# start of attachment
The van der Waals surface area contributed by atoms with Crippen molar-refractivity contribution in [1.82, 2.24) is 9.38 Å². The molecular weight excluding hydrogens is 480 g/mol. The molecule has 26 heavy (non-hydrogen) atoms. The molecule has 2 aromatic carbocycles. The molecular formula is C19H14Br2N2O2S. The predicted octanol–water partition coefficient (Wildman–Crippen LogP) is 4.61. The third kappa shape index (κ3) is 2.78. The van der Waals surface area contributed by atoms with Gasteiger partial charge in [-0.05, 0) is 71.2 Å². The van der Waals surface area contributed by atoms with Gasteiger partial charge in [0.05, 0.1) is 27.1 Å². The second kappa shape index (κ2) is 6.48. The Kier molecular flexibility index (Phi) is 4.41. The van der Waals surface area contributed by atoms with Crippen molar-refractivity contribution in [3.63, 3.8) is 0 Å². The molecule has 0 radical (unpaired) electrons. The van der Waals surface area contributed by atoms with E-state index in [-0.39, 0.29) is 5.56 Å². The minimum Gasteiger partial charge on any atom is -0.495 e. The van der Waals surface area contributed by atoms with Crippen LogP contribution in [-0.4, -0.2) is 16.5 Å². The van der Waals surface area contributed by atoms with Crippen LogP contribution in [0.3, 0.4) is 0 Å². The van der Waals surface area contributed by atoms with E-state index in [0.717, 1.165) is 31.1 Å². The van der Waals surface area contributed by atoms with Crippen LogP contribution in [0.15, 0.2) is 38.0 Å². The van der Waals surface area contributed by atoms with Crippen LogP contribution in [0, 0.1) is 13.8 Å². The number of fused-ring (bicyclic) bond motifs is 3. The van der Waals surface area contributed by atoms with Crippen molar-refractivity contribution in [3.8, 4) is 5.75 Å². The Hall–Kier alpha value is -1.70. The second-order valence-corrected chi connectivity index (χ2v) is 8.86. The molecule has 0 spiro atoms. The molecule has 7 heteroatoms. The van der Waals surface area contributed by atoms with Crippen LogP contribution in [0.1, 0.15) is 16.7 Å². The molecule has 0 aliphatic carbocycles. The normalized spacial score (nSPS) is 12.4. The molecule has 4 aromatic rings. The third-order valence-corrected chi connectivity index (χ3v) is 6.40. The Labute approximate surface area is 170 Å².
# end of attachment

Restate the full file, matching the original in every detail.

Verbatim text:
The van der Waals surface area contributed by atoms with Crippen molar-refractivity contribution in [1.82, 2.24) is 9.38 Å². The molecular weight excluding hydrogens is 480 g/mol. The molecule has 26 heavy (non-hydrogen) atoms. The molecule has 2 aromatic carbocycles. The molecular formula is C19H14Br2N2O2S. The predicted octanol–water partition coefficient (Wildman–Crippen LogP) is 4.61. The third kappa shape index (κ3) is 2.78. The van der Waals surface area contributed by atoms with Gasteiger partial charge in [-0.05, 0) is 71.2 Å². The van der Waals surface area contributed by atoms with Gasteiger partial charge in [0.05, 0.1) is 27.1 Å². The second kappa shape index (κ2) is 6.48. The Kier molecular flexibility index (Phi) is 4.41. The van der Waals surface area contributed by atoms with Crippen molar-refractivity contribution in [3.63, 3.8) is 0 Å². The molecule has 0 radical (unpaired) electrons. The van der Waals surface area contributed by atoms with E-state index in [-0.39, 0.29) is 5.56 Å². The minimum Gasteiger partial charge on any atom is -0.495 e. The van der Waals surface area contributed by atoms with Crippen LogP contribution in [-0.4, -0.2) is 16.5 Å². The van der Waals surface area contributed by atoms with Crippen LogP contribution in [0.3, 0.4) is 0 Å². The van der Waals surface area contributed by atoms with E-state index in [0.717, 1.165) is 31.1 Å². The van der Waals surface area contributed by atoms with Crippen LogP contribution in [0.15, 0.2) is 38.0 Å². The van der Waals surface area contributed by atoms with Crippen LogP contribution in [0, 0.1) is 13.8 Å². The number of fused-ring (bicyclic) bond motifs is 3. The van der Waals surface area contributed by atoms with Crippen molar-refractivity contribution in [3.8, 4) is 5.75 Å². The Hall–Kier alpha value is -1.70. The second-order valence-corrected chi connectivity index (χ2v) is 8.86. The molecule has 0 spiro atoms. The molecule has 7 heteroatoms. The van der Waals surface area contributed by atoms with Crippen LogP contribution in [0.1, 0.15) is 16.7 Å². The molecule has 0 aliphatic carbocycles. The normalized spacial score (nSPS) is 12.4. The molecule has 4 aromatic rings. The third-order valence-corrected chi connectivity index (χ3v) is 6.40. The Labute approximate surface area is 170 Å².